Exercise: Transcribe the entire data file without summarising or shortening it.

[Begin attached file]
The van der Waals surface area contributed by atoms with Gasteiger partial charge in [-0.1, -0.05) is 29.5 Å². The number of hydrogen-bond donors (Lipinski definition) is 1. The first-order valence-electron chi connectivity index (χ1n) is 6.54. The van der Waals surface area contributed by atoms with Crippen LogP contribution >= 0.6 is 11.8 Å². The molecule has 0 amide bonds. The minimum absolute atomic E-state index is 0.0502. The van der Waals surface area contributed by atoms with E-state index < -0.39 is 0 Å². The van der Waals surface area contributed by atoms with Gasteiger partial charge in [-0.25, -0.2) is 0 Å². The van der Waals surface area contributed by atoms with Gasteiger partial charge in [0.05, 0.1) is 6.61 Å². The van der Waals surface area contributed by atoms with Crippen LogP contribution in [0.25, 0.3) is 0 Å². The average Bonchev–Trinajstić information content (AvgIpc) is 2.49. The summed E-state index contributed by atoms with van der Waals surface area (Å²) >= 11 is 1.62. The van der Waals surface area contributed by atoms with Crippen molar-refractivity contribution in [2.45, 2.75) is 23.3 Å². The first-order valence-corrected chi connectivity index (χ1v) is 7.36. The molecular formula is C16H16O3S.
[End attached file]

The van der Waals surface area contributed by atoms with Gasteiger partial charge in [-0.1, -0.05) is 29.5 Å². The number of hydrogen-bond donors (Lipinski definition) is 1. The first-order valence-electron chi connectivity index (χ1n) is 6.54. The van der Waals surface area contributed by atoms with Crippen LogP contribution >= 0.6 is 11.8 Å². The molecule has 0 amide bonds. The minimum absolute atomic E-state index is 0.0502. The van der Waals surface area contributed by atoms with E-state index < -0.39 is 0 Å². The van der Waals surface area contributed by atoms with Gasteiger partial charge in [-0.25, -0.2) is 0 Å². The van der Waals surface area contributed by atoms with Gasteiger partial charge in [0.05, 0.1) is 6.61 Å². The van der Waals surface area contributed by atoms with Crippen LogP contribution in [0.25, 0.3) is 0 Å². The average Bonchev–Trinajstić information content (AvgIpc) is 2.49. The summed E-state index contributed by atoms with van der Waals surface area (Å²) >= 11 is 1.62. The van der Waals surface area contributed by atoms with Crippen molar-refractivity contribution in [2.45, 2.75) is 23.3 Å². The first-order valence-corrected chi connectivity index (χ1v) is 7.36. The molecular formula is C16H16O3S.